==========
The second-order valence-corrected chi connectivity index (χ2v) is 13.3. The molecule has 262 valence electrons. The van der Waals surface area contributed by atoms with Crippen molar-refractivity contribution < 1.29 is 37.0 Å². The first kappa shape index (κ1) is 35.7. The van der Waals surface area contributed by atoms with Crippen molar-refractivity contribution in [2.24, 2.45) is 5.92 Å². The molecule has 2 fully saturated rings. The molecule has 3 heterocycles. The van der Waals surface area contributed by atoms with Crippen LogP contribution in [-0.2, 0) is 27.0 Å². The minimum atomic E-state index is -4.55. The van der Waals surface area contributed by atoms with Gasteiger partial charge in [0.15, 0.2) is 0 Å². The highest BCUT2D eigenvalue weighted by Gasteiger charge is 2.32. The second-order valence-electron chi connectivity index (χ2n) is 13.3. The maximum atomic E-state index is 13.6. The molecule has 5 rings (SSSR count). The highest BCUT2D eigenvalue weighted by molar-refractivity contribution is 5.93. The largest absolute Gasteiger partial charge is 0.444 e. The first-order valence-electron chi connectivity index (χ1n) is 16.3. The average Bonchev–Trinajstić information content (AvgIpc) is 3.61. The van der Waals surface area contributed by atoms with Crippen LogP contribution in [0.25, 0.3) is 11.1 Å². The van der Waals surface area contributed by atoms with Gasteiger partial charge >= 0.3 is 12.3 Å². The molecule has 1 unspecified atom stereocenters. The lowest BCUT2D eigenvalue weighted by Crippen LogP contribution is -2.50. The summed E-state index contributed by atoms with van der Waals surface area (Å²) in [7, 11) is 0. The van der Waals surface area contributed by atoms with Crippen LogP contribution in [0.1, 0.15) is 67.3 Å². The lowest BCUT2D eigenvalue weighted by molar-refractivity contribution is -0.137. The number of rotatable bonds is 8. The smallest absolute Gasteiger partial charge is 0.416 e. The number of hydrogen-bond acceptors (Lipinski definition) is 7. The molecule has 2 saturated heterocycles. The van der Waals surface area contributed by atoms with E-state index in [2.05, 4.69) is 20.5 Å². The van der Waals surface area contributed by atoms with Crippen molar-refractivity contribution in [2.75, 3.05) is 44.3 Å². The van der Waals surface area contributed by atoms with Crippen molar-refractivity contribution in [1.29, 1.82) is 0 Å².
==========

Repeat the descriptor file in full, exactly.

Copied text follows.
The second-order valence-corrected chi connectivity index (χ2v) is 13.3. The molecule has 262 valence electrons. The van der Waals surface area contributed by atoms with Crippen molar-refractivity contribution < 1.29 is 37.0 Å². The first kappa shape index (κ1) is 35.7. The van der Waals surface area contributed by atoms with Crippen molar-refractivity contribution in [2.24, 2.45) is 5.92 Å². The molecule has 2 fully saturated rings. The molecule has 3 heterocycles. The van der Waals surface area contributed by atoms with Crippen LogP contribution in [-0.2, 0) is 27.0 Å². The minimum atomic E-state index is -4.55. The van der Waals surface area contributed by atoms with Gasteiger partial charge in [0.15, 0.2) is 0 Å². The highest BCUT2D eigenvalue weighted by Gasteiger charge is 2.32. The second-order valence-electron chi connectivity index (χ2n) is 13.3. The maximum atomic E-state index is 13.6. The molecule has 5 rings (SSSR count). The highest BCUT2D eigenvalue weighted by molar-refractivity contribution is 5.93. The largest absolute Gasteiger partial charge is 0.444 e. The first-order valence-electron chi connectivity index (χ1n) is 16.3. The average Bonchev–Trinajstić information content (AvgIpc) is 3.61. The van der Waals surface area contributed by atoms with Crippen LogP contribution in [0.25, 0.3) is 11.1 Å². The van der Waals surface area contributed by atoms with Gasteiger partial charge >= 0.3 is 12.3 Å². The molecule has 1 unspecified atom stereocenters. The lowest BCUT2D eigenvalue weighted by Crippen LogP contribution is -2.50. The summed E-state index contributed by atoms with van der Waals surface area (Å²) in [7, 11) is 0. The van der Waals surface area contributed by atoms with Crippen LogP contribution in [0.1, 0.15) is 67.3 Å². The lowest BCUT2D eigenvalue weighted by molar-refractivity contribution is -0.137. The number of rotatable bonds is 8. The smallest absolute Gasteiger partial charge is 0.416 e. The number of hydrogen-bond acceptors (Lipinski definition) is 7. The molecule has 2 saturated heterocycles. The van der Waals surface area contributed by atoms with E-state index in [2.05, 4.69) is 20.5 Å². The van der Waals surface area contributed by atoms with Crippen molar-refractivity contribution in [2.75, 3.05) is 44.3 Å². The van der Waals surface area contributed by atoms with Crippen molar-refractivity contribution in [1.29, 1.82) is 0 Å².